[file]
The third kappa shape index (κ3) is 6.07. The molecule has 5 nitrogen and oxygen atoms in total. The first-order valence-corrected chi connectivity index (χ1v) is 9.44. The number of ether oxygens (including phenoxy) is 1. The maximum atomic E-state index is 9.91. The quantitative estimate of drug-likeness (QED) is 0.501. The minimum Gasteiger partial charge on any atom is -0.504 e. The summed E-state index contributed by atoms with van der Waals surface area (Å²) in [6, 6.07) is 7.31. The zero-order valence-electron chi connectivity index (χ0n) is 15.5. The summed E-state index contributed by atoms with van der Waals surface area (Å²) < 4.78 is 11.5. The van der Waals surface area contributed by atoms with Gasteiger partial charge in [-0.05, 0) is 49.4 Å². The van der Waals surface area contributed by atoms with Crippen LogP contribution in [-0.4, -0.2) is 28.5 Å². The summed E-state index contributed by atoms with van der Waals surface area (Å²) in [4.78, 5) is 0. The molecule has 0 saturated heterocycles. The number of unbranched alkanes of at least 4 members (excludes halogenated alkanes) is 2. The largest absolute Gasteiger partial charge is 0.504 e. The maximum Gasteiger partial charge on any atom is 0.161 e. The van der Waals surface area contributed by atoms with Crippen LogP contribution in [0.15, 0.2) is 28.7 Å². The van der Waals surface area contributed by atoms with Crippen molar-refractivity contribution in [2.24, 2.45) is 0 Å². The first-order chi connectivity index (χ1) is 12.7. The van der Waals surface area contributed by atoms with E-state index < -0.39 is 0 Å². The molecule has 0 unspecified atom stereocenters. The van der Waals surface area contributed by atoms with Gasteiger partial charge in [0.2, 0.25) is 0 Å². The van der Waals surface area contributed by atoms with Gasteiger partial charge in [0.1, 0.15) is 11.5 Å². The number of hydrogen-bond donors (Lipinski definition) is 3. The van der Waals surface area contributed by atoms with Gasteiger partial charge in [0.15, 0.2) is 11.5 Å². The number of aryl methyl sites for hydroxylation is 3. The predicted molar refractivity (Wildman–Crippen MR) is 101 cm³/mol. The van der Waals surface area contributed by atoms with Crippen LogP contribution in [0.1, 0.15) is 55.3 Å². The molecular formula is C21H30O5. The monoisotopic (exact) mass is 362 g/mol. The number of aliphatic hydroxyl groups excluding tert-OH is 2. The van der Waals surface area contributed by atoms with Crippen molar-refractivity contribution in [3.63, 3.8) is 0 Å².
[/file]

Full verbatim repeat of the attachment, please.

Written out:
The third kappa shape index (κ3) is 6.07. The molecule has 5 nitrogen and oxygen atoms in total. The first-order valence-corrected chi connectivity index (χ1v) is 9.44. The number of ether oxygens (including phenoxy) is 1. The maximum atomic E-state index is 9.91. The quantitative estimate of drug-likeness (QED) is 0.501. The minimum Gasteiger partial charge on any atom is -0.504 e. The summed E-state index contributed by atoms with van der Waals surface area (Å²) in [6, 6.07) is 7.31. The zero-order valence-electron chi connectivity index (χ0n) is 15.5. The summed E-state index contributed by atoms with van der Waals surface area (Å²) < 4.78 is 11.5. The van der Waals surface area contributed by atoms with Gasteiger partial charge in [-0.05, 0) is 49.4 Å². The van der Waals surface area contributed by atoms with Crippen LogP contribution in [-0.4, -0.2) is 28.5 Å². The summed E-state index contributed by atoms with van der Waals surface area (Å²) in [4.78, 5) is 0. The molecule has 0 saturated heterocycles. The number of unbranched alkanes of at least 4 members (excludes halogenated alkanes) is 2. The largest absolute Gasteiger partial charge is 0.504 e. The maximum Gasteiger partial charge on any atom is 0.161 e. The van der Waals surface area contributed by atoms with Crippen LogP contribution in [0.15, 0.2) is 28.7 Å². The van der Waals surface area contributed by atoms with Crippen molar-refractivity contribution in [2.24, 2.45) is 0 Å². The first-order chi connectivity index (χ1) is 12.7. The van der Waals surface area contributed by atoms with E-state index < -0.39 is 0 Å². The molecule has 0 unspecified atom stereocenters. The van der Waals surface area contributed by atoms with Gasteiger partial charge in [0.2, 0.25) is 0 Å². The van der Waals surface area contributed by atoms with Gasteiger partial charge in [0.1, 0.15) is 11.5 Å². The number of hydrogen-bond donors (Lipinski definition) is 3. The van der Waals surface area contributed by atoms with Gasteiger partial charge in [0.15, 0.2) is 11.5 Å². The number of aryl methyl sites for hydroxylation is 3. The predicted molar refractivity (Wildman–Crippen MR) is 101 cm³/mol. The van der Waals surface area contributed by atoms with Crippen LogP contribution in [0.1, 0.15) is 55.3 Å². The molecular formula is C21H30O5. The monoisotopic (exact) mass is 362 g/mol. The number of aliphatic hydroxyl groups excluding tert-OH is 2. The van der Waals surface area contributed by atoms with Crippen molar-refractivity contribution in [3.63, 3.8) is 0 Å².